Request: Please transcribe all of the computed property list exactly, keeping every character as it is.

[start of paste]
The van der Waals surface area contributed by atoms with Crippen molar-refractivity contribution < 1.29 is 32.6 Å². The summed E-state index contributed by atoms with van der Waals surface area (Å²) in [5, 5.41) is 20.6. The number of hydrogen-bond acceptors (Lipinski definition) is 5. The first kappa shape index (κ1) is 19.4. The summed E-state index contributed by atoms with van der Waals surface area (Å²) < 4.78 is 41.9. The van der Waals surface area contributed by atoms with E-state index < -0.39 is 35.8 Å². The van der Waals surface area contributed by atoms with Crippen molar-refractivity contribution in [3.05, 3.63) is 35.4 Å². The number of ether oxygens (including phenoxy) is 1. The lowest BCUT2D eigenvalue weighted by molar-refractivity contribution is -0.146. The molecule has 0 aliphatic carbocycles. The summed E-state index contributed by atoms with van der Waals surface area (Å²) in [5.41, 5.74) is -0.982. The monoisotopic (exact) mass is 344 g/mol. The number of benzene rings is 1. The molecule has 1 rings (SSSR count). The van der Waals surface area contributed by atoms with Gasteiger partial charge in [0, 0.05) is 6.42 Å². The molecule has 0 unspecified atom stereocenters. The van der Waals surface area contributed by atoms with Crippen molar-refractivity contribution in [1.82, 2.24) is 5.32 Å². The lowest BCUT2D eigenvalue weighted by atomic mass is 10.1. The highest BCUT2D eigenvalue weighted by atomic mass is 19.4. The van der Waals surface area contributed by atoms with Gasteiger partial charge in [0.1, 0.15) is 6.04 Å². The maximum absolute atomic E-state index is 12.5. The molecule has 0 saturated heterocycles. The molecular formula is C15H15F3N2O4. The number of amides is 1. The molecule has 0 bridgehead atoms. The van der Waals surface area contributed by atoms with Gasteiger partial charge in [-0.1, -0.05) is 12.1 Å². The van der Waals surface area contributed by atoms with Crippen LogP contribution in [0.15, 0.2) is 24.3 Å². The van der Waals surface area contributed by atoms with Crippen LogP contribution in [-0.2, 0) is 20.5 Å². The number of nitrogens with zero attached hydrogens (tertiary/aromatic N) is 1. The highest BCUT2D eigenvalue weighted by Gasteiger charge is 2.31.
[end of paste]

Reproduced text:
The van der Waals surface area contributed by atoms with Crippen molar-refractivity contribution < 1.29 is 32.6 Å². The summed E-state index contributed by atoms with van der Waals surface area (Å²) in [5, 5.41) is 20.6. The number of hydrogen-bond acceptors (Lipinski definition) is 5. The first kappa shape index (κ1) is 19.4. The summed E-state index contributed by atoms with van der Waals surface area (Å²) < 4.78 is 41.9. The van der Waals surface area contributed by atoms with E-state index < -0.39 is 35.8 Å². The van der Waals surface area contributed by atoms with Crippen molar-refractivity contribution in [3.05, 3.63) is 35.4 Å². The number of ether oxygens (including phenoxy) is 1. The lowest BCUT2D eigenvalue weighted by molar-refractivity contribution is -0.146. The molecule has 0 aliphatic carbocycles. The summed E-state index contributed by atoms with van der Waals surface area (Å²) in [5.41, 5.74) is -0.982. The monoisotopic (exact) mass is 344 g/mol. The number of benzene rings is 1. The molecule has 1 rings (SSSR count). The van der Waals surface area contributed by atoms with Gasteiger partial charge in [0, 0.05) is 6.42 Å². The molecule has 0 unspecified atom stereocenters. The van der Waals surface area contributed by atoms with Crippen molar-refractivity contribution in [1.82, 2.24) is 5.32 Å². The lowest BCUT2D eigenvalue weighted by atomic mass is 10.1. The highest BCUT2D eigenvalue weighted by atomic mass is 19.4. The van der Waals surface area contributed by atoms with Gasteiger partial charge in [0.1, 0.15) is 6.04 Å². The maximum absolute atomic E-state index is 12.5. The molecule has 0 saturated heterocycles. The molecular formula is C15H15F3N2O4. The number of amides is 1. The molecule has 0 bridgehead atoms. The van der Waals surface area contributed by atoms with Gasteiger partial charge in [-0.1, -0.05) is 12.1 Å². The van der Waals surface area contributed by atoms with Crippen LogP contribution in [0.15, 0.2) is 24.3 Å². The van der Waals surface area contributed by atoms with Crippen LogP contribution in [-0.2, 0) is 20.5 Å². The number of nitrogens with zero attached hydrogens (tertiary/aromatic N) is 1. The highest BCUT2D eigenvalue weighted by Gasteiger charge is 2.31.